ANOTHER DOUBLE EGG.-A short time since I visited a family, the lady of which had broken a number of eggs to fry for breakfast a few moments before I had arrived, and in the inside of one of the eggs was a small, perfectly formed egg, about the size of a pigeon's egg, which was given to me, and which I now have. I removed the contents, consisting of albumen alone. The egg from which it was taken contained the usual contents, white and yolk. – R. L. WALKER, M. D., Penn.

Six cases of double eggs are noticed on page 50 (Vol. ii) of the NATLRALIST.-Eds.

THE KINGFISHER IN WINTER.- I noticed this day (December 11, 1868), about noon, a kingfisher perched on a tree, making his usual wild notes, and looking for his game; below him was a small stream, a spring which does not freeze over in the coldest weather and in which tislı can be seen. The day mentioned was very cold, 20° below zero. I had supposed that those birds went to the South long before this. Can they endure our Northern cold weather? Where do they keep themselves in our very cold nights? - HENRY Davis, Houston County, Minn.

A few kingfishers remain all winter in New England. -- Eps.

EXTERNALLY AND INTERNALLY PARASITIC ACARI. — M. Guérin Méneville notes, in a letter to the French Academy, the sudden appearance of innumerable acari ( Tyroglyphus feculce) on his potatoes. In less than eight days these little arachnidans became so abundant as entirely to cover the potatoes, and form a seething mass. He is at a loss to account for their remarkable and sudden appearance.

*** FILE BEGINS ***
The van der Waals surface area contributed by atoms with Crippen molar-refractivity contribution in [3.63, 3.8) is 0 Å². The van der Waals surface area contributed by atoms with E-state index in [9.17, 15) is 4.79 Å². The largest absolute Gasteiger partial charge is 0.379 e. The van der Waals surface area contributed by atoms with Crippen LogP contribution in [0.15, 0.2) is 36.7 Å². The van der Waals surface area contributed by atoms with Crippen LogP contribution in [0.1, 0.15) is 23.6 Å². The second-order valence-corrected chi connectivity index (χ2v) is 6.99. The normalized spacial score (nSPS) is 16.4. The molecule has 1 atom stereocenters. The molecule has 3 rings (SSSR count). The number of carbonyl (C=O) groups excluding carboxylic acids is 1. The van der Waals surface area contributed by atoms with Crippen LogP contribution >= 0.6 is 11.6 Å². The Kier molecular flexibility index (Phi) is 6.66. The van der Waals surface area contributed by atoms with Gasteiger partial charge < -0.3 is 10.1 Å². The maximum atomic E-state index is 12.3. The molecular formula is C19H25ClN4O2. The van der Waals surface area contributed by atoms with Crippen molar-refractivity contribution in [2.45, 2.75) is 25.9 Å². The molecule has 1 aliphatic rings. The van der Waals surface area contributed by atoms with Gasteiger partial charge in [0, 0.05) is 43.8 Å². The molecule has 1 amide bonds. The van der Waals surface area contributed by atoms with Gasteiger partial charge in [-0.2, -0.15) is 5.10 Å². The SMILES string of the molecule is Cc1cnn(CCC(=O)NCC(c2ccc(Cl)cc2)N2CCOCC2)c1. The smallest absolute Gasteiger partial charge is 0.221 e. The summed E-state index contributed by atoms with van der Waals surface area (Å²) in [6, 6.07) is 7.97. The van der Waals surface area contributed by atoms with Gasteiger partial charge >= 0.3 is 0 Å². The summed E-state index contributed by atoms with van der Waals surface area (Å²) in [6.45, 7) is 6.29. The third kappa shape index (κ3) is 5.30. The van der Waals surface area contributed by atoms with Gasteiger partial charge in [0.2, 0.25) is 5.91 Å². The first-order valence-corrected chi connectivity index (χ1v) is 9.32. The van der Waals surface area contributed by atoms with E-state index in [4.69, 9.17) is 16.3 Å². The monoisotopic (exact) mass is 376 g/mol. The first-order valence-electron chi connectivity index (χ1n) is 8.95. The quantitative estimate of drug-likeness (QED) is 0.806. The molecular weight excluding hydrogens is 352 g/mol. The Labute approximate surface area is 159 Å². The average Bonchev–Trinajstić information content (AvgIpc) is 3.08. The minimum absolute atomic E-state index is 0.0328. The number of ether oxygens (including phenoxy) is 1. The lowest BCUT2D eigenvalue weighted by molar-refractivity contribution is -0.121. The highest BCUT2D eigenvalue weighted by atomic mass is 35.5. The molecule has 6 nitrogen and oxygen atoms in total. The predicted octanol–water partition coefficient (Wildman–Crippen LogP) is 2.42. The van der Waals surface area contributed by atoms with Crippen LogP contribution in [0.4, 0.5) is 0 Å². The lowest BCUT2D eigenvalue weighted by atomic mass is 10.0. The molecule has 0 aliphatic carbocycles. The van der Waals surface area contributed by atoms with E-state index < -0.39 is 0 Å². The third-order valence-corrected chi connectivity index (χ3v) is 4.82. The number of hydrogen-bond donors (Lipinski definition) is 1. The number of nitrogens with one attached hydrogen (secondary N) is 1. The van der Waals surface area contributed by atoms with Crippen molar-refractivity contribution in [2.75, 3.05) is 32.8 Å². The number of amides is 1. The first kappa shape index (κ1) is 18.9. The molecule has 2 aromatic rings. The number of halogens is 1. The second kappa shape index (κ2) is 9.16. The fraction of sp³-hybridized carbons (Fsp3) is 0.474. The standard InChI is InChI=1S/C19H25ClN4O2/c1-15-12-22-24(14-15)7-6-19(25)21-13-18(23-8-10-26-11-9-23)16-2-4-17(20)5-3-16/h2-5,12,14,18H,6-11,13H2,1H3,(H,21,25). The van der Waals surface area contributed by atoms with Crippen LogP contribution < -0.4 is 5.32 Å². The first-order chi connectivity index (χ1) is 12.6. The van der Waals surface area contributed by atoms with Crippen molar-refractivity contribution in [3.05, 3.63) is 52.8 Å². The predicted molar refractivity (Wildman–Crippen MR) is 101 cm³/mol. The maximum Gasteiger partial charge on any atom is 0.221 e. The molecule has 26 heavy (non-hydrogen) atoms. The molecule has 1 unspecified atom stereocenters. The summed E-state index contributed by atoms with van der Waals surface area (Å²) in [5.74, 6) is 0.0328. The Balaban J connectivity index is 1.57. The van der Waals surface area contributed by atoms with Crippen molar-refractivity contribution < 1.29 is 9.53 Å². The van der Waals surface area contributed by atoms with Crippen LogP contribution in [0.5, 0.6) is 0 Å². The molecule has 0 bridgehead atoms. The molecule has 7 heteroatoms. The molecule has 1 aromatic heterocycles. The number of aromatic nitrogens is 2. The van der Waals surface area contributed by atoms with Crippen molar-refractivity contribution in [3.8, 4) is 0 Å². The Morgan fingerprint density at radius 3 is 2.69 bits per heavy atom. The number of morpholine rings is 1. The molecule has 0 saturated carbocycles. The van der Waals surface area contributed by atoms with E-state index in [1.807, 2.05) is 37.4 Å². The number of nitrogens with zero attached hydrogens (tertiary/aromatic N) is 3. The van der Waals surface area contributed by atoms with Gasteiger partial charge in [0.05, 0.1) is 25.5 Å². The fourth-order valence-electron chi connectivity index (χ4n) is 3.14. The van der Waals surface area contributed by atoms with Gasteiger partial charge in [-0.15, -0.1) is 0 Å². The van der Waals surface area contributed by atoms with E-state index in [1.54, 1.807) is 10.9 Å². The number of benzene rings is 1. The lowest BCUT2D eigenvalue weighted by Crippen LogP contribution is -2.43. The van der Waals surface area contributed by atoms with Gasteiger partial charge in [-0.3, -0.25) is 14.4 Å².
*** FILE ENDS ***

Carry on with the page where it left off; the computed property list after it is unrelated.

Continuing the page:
Mr. Charles Robertson, Demonstrator of Anatomy in the University of Oxford, has lately described a form of acarus found inside pigeons, chiefly amongst the connective tissue of the skin, the large veins near the heart, and on the surface of the pericardium. In some respects the acarus described agrees with Sarcoptes, but has an extraordinary maggot-like appearance. The discovery of an external parasite inside an animal, in such numbers as Mr. Robertson records, is very remarkable. Colonel Montague found such acari in the gannet, and Mr. Robertson has since found them in the pelican. It is exceedingly difficult to account for their appearance. Are they undergoing a normal phase of their existence, or have they been accidentally introduced in the cases recorded, and found the habitat a favorable one?- Quarterly Journal of Science, London.

ORNITHOLOGICAL. - In the September (1868) NATURALIST Mr. Kedzie gives an instance of the “breeding peculiarities” of the Golden-winged Woodpecker (Colaptes auratus), in which he states that he obtained thirty-three eggs from one of their nests, and calls upon any of the readers of the NATURALIST to surpass it.

In the spring of 1865, while in Maryland, I obtained twenty-two eggs from the nest of our common House Wren (Troglodytes ædon), and doubtless would have got more had not the nest been broken up. Mr. George Hensel, taxidermist of this city, also informs me that he once obtained twenty-eight eggs from the nest of a Kingbird (Tyrannus Carolinensis). Although the number of eggs obtained in the two cases mentioned are not equal to those got hy Mr. Kedzie, yet considering the size of the different birds I think that I am a little ahead of him.

Last spring, while in Florida, I found the Bluebird (Sialia Sialis) breed. ing there. Can any of our ornithologists inform me whether it has ever been found breeding so far South before?—C. H. NAUMAN, Lancaster, Pa.

REGENERATION OF LIMBS. — M. Milne-Edwards has communicated to the French Academy some new results of M. Philippeaux’s experiments on the subject of the regeneration of limbs. The author's early experiments made on reptiles prove that if the limbs of a newt be cut off, the scapula or ilium being left behind, the limbs will he reproduced, but that if the scapula is removed the limb is never reproduced. He has now been experimenting on fishes, and has proved that this is true. If the fin-rays of a fish be cut off they will be reproduced; but if the part which is homologous with the scapula be removed, no reproduction will take place. - Scientific Opinion.